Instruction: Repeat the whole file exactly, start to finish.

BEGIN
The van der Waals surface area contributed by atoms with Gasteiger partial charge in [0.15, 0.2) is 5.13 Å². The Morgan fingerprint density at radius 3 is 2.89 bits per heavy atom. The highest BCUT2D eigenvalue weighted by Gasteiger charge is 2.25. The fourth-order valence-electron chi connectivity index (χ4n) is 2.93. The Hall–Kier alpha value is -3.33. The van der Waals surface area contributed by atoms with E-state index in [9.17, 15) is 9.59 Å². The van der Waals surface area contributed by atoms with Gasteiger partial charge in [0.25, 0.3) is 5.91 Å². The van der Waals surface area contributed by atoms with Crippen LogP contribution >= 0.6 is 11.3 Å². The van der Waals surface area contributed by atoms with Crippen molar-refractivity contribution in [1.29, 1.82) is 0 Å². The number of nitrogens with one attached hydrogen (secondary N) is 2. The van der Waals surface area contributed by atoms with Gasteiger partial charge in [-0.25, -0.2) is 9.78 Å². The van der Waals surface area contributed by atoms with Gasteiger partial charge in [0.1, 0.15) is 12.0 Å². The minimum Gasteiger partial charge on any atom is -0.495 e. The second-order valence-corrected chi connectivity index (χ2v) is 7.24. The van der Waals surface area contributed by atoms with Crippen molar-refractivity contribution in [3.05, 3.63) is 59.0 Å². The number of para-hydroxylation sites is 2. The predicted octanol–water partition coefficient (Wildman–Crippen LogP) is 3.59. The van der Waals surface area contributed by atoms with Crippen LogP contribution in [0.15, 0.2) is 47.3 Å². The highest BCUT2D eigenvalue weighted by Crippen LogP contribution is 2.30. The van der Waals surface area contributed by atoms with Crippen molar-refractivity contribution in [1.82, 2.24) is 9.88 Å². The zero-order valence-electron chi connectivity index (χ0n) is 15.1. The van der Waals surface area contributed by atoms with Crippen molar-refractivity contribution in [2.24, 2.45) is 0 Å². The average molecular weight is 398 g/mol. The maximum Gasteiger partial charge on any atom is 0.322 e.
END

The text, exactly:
The van der Waals surface area contributed by atoms with Gasteiger partial charge in [0.15, 0.2) is 5.13 Å². The Morgan fingerprint density at radius 3 is 2.89 bits per heavy atom. The highest BCUT2D eigenvalue weighted by Gasteiger charge is 2.25. The fourth-order valence-electron chi connectivity index (χ4n) is 2.93. The Hall–Kier alpha value is -3.33. The van der Waals surface area contributed by atoms with E-state index in [9.17, 15) is 9.59 Å². The van der Waals surface area contributed by atoms with Gasteiger partial charge in [0.25, 0.3) is 5.91 Å². The van der Waals surface area contributed by atoms with Crippen LogP contribution >= 0.6 is 11.3 Å². The van der Waals surface area contributed by atoms with Crippen molar-refractivity contribution in [1.29, 1.82) is 0 Å². The number of nitrogens with one attached hydrogen (secondary N) is 2. The van der Waals surface area contributed by atoms with Gasteiger partial charge in [-0.25, -0.2) is 9.78 Å². The van der Waals surface area contributed by atoms with Gasteiger partial charge in [0.1, 0.15) is 12.0 Å². The minimum Gasteiger partial charge on any atom is -0.495 e. The second-order valence-corrected chi connectivity index (χ2v) is 7.24. The van der Waals surface area contributed by atoms with Crippen molar-refractivity contribution in [3.05, 3.63) is 59.0 Å². The number of para-hydroxylation sites is 2. The predicted octanol–water partition coefficient (Wildman–Crippen LogP) is 3.59. The van der Waals surface area contributed by atoms with Crippen LogP contribution in [0.15, 0.2) is 47.3 Å². The highest BCUT2D eigenvalue weighted by Crippen LogP contribution is 2.30. The van der Waals surface area contributed by atoms with Crippen molar-refractivity contribution in [1.82, 2.24) is 9.88 Å². The zero-order valence-electron chi connectivity index (χ0n) is 15.1. The van der Waals surface area contributed by atoms with Crippen molar-refractivity contribution in [2.24, 2.45) is 0 Å². The average molecular weight is 398 g/mol. The maximum Gasteiger partial charge on any atom is 0.322 e.